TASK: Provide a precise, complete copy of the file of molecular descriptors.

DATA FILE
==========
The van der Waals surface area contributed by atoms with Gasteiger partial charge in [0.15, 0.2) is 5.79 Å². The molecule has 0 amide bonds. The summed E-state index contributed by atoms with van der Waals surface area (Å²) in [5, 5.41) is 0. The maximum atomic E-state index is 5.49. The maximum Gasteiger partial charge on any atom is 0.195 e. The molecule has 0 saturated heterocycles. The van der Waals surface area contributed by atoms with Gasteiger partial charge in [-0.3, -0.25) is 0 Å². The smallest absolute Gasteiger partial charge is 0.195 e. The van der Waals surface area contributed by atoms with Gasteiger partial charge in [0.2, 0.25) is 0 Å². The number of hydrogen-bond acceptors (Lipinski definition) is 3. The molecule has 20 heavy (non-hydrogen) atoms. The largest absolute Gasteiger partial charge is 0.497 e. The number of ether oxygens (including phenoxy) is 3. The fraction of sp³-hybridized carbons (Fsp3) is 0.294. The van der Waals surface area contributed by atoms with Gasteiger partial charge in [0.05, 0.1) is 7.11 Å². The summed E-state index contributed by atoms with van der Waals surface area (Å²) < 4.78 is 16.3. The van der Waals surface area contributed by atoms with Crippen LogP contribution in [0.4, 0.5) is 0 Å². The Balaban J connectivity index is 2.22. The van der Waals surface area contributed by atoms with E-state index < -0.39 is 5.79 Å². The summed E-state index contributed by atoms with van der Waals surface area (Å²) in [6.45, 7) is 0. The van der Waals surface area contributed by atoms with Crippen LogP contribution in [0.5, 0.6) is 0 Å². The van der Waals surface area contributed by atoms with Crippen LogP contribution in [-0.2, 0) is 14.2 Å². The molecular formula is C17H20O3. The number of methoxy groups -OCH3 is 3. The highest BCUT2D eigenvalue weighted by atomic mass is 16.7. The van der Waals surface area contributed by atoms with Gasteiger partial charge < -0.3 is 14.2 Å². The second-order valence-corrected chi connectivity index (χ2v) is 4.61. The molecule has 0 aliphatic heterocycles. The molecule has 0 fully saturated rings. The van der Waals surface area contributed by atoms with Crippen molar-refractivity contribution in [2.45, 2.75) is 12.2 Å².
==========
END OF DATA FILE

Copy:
The van der Waals surface area contributed by atoms with Gasteiger partial charge in [0.15, 0.2) is 5.79 Å². The molecule has 0 amide bonds. The summed E-state index contributed by atoms with van der Waals surface area (Å²) in [5, 5.41) is 0. The maximum atomic E-state index is 5.49. The maximum Gasteiger partial charge on any atom is 0.195 e. The molecule has 0 saturated heterocycles. The van der Waals surface area contributed by atoms with Gasteiger partial charge in [-0.3, -0.25) is 0 Å². The smallest absolute Gasteiger partial charge is 0.195 e. The van der Waals surface area contributed by atoms with Gasteiger partial charge in [0.2, 0.25) is 0 Å². The number of hydrogen-bond acceptors (Lipinski definition) is 3. The molecule has 20 heavy (non-hydrogen) atoms. The largest absolute Gasteiger partial charge is 0.497 e. The number of ether oxygens (including phenoxy) is 3. The fraction of sp³-hybridized carbons (Fsp3) is 0.294. The van der Waals surface area contributed by atoms with Gasteiger partial charge in [0.05, 0.1) is 7.11 Å². The summed E-state index contributed by atoms with van der Waals surface area (Å²) < 4.78 is 16.3. The van der Waals surface area contributed by atoms with Crippen LogP contribution in [0.4, 0.5) is 0 Å². The Balaban J connectivity index is 2.22. The van der Waals surface area contributed by atoms with E-state index < -0.39 is 5.79 Å². The summed E-state index contributed by atoms with van der Waals surface area (Å²) in [6.45, 7) is 0. The van der Waals surface area contributed by atoms with Crippen LogP contribution in [0.5, 0.6) is 0 Å². The van der Waals surface area contributed by atoms with Crippen LogP contribution in [-0.2, 0) is 14.2 Å². The molecular formula is C17H20O3. The number of methoxy groups -OCH3 is 3. The highest BCUT2D eigenvalue weighted by atomic mass is 16.7. The van der Waals surface area contributed by atoms with Gasteiger partial charge < -0.3 is 14.2 Å². The second-order valence-corrected chi connectivity index (χ2v) is 4.61. The molecule has 0 aliphatic heterocycles. The molecule has 0 fully saturated rings. The van der Waals surface area contributed by atoms with Crippen molar-refractivity contribution in [2.45, 2.75) is 12.2 Å².